SOME COLD WAR BLUES: A Short Story, Episode Four

“Okay, say uncle,” demanded Andy, who was bigger and tougher and had him hopelessly pinned. “And promise you won’t hit me with a snowball.”

   “Okay, I promise.”

   Andy let him up.  Jack brushed the snow from his clothes.

   “Now I’ll hafta go in an’ change,” Jack said.


   “Why!  ’Cause I’m all wet now, ya dumb cluck.”

   “No, you don’t. Let’s go up to the schoolyard.”

   “I’ll hafta ask.”

   “Never mind then. Let’s go get Peter.”

   Peter Swanson and his little sisters, five-year-old twins, all of them still in their pajamas, were watching Captain Midnight.

“Let’s go outside,” Andy said, restless as always.

   “I wanna watch Sky King” Peter said, and the twins clapped with glee.

   Jack’s heart sank, for he found only a yawning emptiness in the adventures of the crew-cut middle-aged pilot who wore the dumbest looking cowboy hat Jack had ever seen. Even Sky’s young niece Penny left him cold, a dip of a girl if there ever was one.

   “Come on,” Andy said. “It’s a snow day.”

   “Alright,” Peter said.

   The twins begged Peter to stay with them, which only sealed his resolve to go outside, for he could not be thought to want to do what the little kids wanted.       As the boys buttoned up to go outside, Jack reflected enviously upon Peter’s life—older brothers, homemade coffee cake two or three times a week (so often you just took it for granted) and little twin sisters to boss around, wrestle with and scare the daylights out of as they scurried innocent and unsuspecting around a dark corner of the house.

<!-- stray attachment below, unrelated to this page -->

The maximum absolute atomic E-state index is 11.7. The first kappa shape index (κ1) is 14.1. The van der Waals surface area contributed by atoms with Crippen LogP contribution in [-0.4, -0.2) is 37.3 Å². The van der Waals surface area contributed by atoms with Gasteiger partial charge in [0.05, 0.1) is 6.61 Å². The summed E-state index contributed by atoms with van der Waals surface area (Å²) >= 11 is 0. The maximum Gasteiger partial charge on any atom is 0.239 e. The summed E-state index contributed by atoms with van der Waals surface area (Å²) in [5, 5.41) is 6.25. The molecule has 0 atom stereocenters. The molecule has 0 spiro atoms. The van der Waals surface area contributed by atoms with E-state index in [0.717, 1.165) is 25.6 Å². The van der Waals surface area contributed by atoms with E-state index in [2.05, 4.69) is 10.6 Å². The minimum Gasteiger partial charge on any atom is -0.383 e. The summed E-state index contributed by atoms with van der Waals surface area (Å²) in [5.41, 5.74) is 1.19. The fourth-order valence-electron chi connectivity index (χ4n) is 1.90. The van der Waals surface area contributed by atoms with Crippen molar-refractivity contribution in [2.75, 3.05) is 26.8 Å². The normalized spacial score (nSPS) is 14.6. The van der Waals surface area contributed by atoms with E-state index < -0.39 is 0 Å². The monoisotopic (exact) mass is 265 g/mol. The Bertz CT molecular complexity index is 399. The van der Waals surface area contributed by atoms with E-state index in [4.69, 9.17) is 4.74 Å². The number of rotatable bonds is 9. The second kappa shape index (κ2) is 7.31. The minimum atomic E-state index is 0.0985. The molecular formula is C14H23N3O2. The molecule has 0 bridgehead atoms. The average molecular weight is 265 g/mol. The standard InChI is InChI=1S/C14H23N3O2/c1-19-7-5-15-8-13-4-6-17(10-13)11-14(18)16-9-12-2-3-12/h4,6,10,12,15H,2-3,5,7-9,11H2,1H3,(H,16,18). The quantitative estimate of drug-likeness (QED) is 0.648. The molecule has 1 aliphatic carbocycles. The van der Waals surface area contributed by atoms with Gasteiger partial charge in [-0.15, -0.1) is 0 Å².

Outside, walking up the street, they debated what to do.

   “How ’bout a snowman?” Andy said.

   “No fun,” Peter said, “kid stuff.”

   “Then let’s go up ta the hospital roof an’ throw snowballs at cars.”

   Peter seemed to be silently weighing the pleasures of such a dangerous adventure against the possibility of apprehension and punishment.

   “How ’bout this,” Peter said. “Let’s find a good place an’ build a snow fort an’ have a snowball war.”

   “Who with?” Jack said.

   “I don’ know. We’ll find somebody.”


   “The MacDonalds,” Andy said. “We’ll attack the sledders when they come down the alley.”

   “Nobody’ll sled today,” Jack said. “The snow’s not right.”

   But Peter had grander visions. “Yeah, the MacDonalds,” he said. “They won’t be back until summer. Maybe we can have the same fort all winter. It’ll be like a clubhouse, with dues an’ a password.”

   “At least until it melts,” Jack said.

By Max McBride
Posted in | No Comments »

Leave a Reply

Max McBride © All Rights Reserved. Privacy Policy

Site Created by KC Web Specialists, LLC